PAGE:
PURPLE SAXIFRAGE

Saxifraga oppositifolia

Saxifrage Family [Saxifragaceae]  

month8mar month8march month8apr month8april month8May

status
statusZnative
flower
flower8purple
morph
morph8actino
petals
petalsZ5
stem
stem8round
rarity
rarityZuncommon

17th April 2016, Pen-y-ghent, Yorkshire Dales. Photo: © RWD
Grows on limestone rocks at one of the interfaces between carboniferous limestone and shale as typical of several high ruck summits of some mountains in the Yorkshire Dales.


17th April 2016, Pen-y-ghent, Yorkshire Dales. Photo: © RWD
Will not thrive lower than an altitude of about 600m-700m in this part of Yorkshire. A short mat-forming perennial.


17th April 2016, Pen-y-ghent, Yorkshire Dales. Photo: © RWD
Grows on dampish rough broken vertical rock faces (sometimes on horizontal rocks on the ground, but these rocks may just have fallen off the near-vertical cliff taking the plant with them).


17th April 2016, Pen-y-ghent, Yorkshire Dales. Photo: © RWD
The flowers are purple - these are fading somewhat due to being near the end of the season for them.


17th April 2016, Pen-y-ghent, Yorkshire Dales. Photo: © RWD
Has 5 purple petals with well-rounded ends, some with a small blunt 'point'. Leaves tiny in comparison.


17th April 2016, Pen-y-ghent, Yorkshire Dales. Photo: © RWD
Stamens nominally number 10, ovary semi-inferior with two styles.


17th April 2016, Pen-y-ghent, Yorkshire Dales. Photo: © RWD


17th April 2016, Pen-y-ghent, Yorkshire Dales. Photo: © RWD
Anthers are red to pink before opening (flower top right) to show the orange-pink pollen (central flower)


17th April 2016, Pen-y-ghent, Yorkshire Dales. Photo: © RWD


17th April 2016, Pen-y-ghent, Yorkshire Dales. Photo: © RWD
Petals flared open. Anthers here deep red with concolourous double-style.


17th April 2016, Pen-y-ghent, Yorkshire Dales. Photo: © RWD
Anthers fading to salmon-pink, Two styles in centre with fuzzy each with a small discoidal stigma atop.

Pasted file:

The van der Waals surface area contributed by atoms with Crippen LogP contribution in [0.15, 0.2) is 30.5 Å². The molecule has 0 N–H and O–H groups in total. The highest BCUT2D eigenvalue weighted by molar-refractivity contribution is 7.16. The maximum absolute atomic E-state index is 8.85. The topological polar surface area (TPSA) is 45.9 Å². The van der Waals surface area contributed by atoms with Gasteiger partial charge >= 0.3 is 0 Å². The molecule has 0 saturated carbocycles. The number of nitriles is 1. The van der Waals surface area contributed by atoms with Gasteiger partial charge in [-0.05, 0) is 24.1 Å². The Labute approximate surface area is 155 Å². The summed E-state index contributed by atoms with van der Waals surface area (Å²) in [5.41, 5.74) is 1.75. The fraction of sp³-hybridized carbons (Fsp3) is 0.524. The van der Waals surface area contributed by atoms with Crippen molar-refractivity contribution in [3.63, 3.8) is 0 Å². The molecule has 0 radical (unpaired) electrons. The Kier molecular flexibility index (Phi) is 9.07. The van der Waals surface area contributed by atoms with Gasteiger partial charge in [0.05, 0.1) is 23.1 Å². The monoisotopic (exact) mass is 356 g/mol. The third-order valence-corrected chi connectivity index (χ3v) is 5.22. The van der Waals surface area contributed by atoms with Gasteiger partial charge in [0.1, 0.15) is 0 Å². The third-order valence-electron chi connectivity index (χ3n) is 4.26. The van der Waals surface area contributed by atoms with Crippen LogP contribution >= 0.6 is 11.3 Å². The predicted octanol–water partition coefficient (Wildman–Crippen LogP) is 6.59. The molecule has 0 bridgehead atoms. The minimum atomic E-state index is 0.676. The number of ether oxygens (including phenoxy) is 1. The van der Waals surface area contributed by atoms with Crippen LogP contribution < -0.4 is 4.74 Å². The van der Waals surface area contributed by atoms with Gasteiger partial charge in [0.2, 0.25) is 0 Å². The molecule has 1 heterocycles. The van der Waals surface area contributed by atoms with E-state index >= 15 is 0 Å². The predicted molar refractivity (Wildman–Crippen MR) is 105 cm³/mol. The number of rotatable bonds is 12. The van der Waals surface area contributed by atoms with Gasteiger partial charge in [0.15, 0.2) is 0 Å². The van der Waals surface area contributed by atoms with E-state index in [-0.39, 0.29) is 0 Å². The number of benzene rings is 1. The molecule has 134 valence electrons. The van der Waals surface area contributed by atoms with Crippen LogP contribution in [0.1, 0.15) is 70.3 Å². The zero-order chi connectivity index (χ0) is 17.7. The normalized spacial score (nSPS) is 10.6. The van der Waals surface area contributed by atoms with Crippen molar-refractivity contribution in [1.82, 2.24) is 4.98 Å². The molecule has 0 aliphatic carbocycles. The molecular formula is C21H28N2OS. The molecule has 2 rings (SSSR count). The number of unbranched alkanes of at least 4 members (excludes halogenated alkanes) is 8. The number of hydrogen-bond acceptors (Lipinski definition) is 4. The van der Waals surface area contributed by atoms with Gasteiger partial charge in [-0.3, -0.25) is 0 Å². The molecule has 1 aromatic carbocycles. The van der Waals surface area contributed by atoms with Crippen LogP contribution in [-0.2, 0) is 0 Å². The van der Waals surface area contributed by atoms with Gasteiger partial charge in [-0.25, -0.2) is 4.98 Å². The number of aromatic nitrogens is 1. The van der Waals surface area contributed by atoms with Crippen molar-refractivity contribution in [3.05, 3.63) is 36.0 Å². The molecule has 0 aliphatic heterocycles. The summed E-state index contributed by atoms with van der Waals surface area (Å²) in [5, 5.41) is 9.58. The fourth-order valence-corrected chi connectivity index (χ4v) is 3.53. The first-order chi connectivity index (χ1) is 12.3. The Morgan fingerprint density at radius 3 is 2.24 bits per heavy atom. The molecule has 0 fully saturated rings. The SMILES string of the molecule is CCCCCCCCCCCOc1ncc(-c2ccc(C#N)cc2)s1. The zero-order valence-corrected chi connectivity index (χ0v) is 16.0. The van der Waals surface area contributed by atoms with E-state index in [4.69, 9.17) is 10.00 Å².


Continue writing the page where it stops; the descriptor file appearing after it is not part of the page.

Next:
17th April 2016, Pen-y-ghent, Yorkshire Dales. Photo: © RWD
Flowers on very short stalks surrounded by 5 fairly large paler off-green-coloured half-oval sepals edged with shortish, curved, bristly white hairs. Below them are half-oval green bracts (possibly flower-stem leaves?) edged with similar curved hairs.


Iceland Photo: © Philip Draper
Growing on moist ground in Iceland. A requirement is that it is a cold-loving plant and it will not grow in warmer climes.


Iceland Photo: © Philip Draper
Leaves on creeping stems more clearly visible here on the Icelandic specimens.


17th April 2016, Pen-y-ghent, Yorkshire Dales. Photo: © RWD
Stems creeping and rooting, with short opposite leaves.


17th April 2016, Pen-y-ghent, Yorkshire Dales. Photo: © RWD
Flowers solitary at the end of very short stalks. The 5 sepals are fused together about 2/3rds way down.


17th April 2016, Pen-y-ghent, Yorkshire Dales. Photo: © RWD
Leaves small, opposite, triangular to oval.


17th April 2016, Pen-y-ghent, Yorkshire Dales. Photo: © RWD
Possibly a flower has been lost at the end of the larger and paler leaves/bracts on the left.


17th April 2016, Pen-y-ghent, Yorkshire Dales. Photo: © RWD
Leaves in close-up - opposite, triangular (when new) to oval with vicious-looking short curved bristly hairs. Leaves covered in small glands/pores. The tip is thickened and has a small pit able to exude unwanted or excess fluids containing dissolved limestone.


17th April 2016, Pen-y-ghent, Yorkshire Dales. Photo: © RWD